GET /Hello.txt HTTP/1.1
This results in the CDMI server sending back the following response:
HTTP/1.1 200 OK
"aceflags": "OBJECT_INHERIT, CONTAINER_INHERIT, INHERITED",
"aceflags": "OBJECT_INHERIT, CONTAINER_INHERIT, INHERITED",
"value": "Hello CDMI World"
That's a lot of information returned, so let's walk through each of the JSON fields:
Every CDMI object has a type. This is one of the five content-types defined in RFC 6208. This makes the JSON self-describing.
Every CDMI object has a globally unique object identifier. This is another key CDMI concept, and one that will be explored in more detail in a future tutorial entry.
CDMI objects may have a user-assigned name.
When a CDMI object has a name, this field indicates the parent container. When a CDMI object does not have a name, this indicates the URI used for accessing objects by ID (typically /cdmi_objectid/).
When a CDMI object has a name, this field indicates the object ID of the parent container. When a CDMI object does not have a name, this indicates the object ID of the object access URI.
CDMI systems can support domains, which allow for multiple administrative control groups and administrative delegation. Every object belongs to one domain (which may be a sub-domain of another domain). This field indicates the URI to the domain associated with the object (and can be a URI to the name of the domain, or to the domain's object ID.
Domains will be covered in more detail in a future tutorial.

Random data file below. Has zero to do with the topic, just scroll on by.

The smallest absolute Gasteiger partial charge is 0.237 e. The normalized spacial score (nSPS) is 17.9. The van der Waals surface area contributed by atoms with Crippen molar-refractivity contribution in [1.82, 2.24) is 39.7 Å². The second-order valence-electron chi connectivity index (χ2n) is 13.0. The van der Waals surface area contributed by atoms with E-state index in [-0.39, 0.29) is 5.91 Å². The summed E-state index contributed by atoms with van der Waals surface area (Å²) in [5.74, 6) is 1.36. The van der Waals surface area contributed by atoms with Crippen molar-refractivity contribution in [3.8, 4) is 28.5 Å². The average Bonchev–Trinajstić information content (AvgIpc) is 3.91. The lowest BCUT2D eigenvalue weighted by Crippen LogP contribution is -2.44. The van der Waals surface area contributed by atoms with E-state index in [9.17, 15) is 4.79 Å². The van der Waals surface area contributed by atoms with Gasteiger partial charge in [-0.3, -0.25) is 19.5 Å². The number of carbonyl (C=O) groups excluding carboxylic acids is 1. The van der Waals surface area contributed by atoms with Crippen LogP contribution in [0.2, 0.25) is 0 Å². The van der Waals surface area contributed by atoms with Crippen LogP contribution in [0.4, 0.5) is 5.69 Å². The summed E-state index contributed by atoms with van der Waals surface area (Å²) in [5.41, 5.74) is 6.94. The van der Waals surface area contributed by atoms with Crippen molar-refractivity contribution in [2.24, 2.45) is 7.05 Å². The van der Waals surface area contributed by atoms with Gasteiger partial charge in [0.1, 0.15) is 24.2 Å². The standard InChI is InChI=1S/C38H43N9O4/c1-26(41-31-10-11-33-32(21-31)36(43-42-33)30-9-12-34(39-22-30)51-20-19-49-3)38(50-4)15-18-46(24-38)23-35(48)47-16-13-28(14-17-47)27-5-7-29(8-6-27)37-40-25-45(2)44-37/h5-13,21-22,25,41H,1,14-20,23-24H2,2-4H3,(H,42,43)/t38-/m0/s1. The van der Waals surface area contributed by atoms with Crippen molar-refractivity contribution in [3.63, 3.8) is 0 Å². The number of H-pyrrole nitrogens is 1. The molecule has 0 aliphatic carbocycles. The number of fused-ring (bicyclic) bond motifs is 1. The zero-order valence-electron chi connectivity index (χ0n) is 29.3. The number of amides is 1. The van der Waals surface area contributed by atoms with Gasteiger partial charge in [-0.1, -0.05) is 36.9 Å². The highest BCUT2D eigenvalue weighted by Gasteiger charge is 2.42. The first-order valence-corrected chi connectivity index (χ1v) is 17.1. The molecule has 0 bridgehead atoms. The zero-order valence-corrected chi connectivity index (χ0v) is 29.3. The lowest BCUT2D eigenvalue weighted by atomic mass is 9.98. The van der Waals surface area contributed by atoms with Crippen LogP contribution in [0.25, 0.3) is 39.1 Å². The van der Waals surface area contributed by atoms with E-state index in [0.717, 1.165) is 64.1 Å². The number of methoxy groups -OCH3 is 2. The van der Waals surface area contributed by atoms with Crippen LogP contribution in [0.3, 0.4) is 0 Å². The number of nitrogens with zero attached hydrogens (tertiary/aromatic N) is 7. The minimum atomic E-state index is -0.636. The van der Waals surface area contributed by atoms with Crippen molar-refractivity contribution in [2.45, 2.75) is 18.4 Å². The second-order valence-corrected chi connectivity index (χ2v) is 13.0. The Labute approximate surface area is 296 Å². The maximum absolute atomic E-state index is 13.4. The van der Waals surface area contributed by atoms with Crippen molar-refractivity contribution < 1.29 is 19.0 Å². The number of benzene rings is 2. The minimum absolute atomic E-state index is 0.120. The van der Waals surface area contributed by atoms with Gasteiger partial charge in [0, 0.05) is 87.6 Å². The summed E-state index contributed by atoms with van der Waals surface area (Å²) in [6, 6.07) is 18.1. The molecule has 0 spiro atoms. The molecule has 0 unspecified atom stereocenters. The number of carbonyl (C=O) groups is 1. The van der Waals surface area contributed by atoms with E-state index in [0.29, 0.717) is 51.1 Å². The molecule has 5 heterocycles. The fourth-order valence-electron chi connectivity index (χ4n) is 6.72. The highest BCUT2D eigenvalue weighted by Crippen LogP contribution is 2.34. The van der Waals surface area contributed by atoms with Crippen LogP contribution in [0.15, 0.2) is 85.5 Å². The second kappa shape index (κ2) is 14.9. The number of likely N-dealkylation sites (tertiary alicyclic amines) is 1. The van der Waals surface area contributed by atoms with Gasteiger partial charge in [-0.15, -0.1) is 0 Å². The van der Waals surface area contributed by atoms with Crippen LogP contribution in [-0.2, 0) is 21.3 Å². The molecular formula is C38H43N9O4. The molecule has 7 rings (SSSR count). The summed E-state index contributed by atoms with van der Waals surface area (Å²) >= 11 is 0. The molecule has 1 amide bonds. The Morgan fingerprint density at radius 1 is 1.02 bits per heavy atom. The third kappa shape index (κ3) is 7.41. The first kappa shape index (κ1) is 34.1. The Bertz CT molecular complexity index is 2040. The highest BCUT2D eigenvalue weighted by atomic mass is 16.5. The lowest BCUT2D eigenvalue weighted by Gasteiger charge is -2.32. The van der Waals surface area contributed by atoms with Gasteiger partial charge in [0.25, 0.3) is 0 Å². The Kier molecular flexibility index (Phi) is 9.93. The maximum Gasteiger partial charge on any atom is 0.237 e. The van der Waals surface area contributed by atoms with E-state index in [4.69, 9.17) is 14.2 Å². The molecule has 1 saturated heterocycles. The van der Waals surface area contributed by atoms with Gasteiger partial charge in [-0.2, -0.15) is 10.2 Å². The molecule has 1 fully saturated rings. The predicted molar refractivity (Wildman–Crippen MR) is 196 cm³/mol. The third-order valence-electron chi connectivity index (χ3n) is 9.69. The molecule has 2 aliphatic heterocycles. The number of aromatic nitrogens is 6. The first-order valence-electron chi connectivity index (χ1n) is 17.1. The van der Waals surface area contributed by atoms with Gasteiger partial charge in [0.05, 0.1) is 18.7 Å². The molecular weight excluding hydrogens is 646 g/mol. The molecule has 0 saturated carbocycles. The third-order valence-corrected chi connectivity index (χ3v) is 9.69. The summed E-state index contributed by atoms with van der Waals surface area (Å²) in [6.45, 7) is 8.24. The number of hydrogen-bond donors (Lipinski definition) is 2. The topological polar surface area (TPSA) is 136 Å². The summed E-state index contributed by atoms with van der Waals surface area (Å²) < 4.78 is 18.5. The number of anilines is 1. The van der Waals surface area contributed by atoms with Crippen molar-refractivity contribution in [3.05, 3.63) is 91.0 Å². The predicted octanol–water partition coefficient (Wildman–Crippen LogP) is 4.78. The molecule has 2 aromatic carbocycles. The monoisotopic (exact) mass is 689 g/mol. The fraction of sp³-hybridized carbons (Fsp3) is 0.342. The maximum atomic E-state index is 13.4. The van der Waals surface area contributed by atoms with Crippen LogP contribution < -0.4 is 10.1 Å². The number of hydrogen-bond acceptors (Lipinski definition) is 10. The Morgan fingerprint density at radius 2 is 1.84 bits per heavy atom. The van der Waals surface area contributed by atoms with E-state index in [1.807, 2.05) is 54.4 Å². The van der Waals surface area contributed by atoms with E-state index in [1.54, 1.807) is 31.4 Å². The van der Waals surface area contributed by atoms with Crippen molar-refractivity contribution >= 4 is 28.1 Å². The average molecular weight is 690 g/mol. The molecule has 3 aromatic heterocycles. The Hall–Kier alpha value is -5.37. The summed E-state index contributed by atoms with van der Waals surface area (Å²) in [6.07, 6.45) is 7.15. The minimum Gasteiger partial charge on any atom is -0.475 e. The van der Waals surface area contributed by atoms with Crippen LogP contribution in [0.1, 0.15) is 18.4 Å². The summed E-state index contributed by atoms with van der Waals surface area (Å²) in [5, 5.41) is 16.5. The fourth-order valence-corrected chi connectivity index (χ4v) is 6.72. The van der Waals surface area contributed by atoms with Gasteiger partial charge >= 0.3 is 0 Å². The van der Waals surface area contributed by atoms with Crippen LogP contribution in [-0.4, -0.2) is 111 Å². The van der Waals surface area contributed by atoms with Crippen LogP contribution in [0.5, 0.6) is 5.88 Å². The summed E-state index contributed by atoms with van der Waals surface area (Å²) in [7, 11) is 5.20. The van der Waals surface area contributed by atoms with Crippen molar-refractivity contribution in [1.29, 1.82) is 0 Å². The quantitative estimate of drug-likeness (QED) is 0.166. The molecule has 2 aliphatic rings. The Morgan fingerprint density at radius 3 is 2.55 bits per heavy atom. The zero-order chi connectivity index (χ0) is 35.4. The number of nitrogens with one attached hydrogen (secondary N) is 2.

Every CDMI object has a corresponding capabilities object, that allows a client to discover what operations are supported for that object. Capabilities will be covered in more detail in a future tutorial.
Indicates if the object is complete. This field will be covered in more detail in a future tutorial.
For data objects, this field indicates the mime-type of the stored content.
Every CDMI object can have associated system and user-defined metadata. This is one of the most powerful aspects of object storage, and is the core of CDMI's value proposition. While we will cover metadata in much greater detail in future tutorials, in this example, we have only storage-system metadata, such as the creation time, modification time, modification count, owner, group, object ACL and size. (CDMI uses standard NFSv4 ACLs).
For data objects, this field indicates the byte range within the object that is being returned.
For data objects, this field indicates how the value is encoded within the JSON representation. For UTF-8 clean text, the value can be directly included in the JSON, but for binary data, the value must be base-64 encoded.
There is also a CDMI extension in public review to allow the object body to be transported in a second MIME part using multi-part MIME.
For data objects, this field contains the value of the object.
CDMI access of data objects is mandatory for all CDMI servers that implement support for reading data objects by name or ID.
The following capabilities must be present:
- System-wide Capabilities: cdmi_dataobjects, cdmi_acls, cdmi_domains
- Data Object Capabilities (on the data object being accessed): cdmi_read_value, cdmi_read_metadata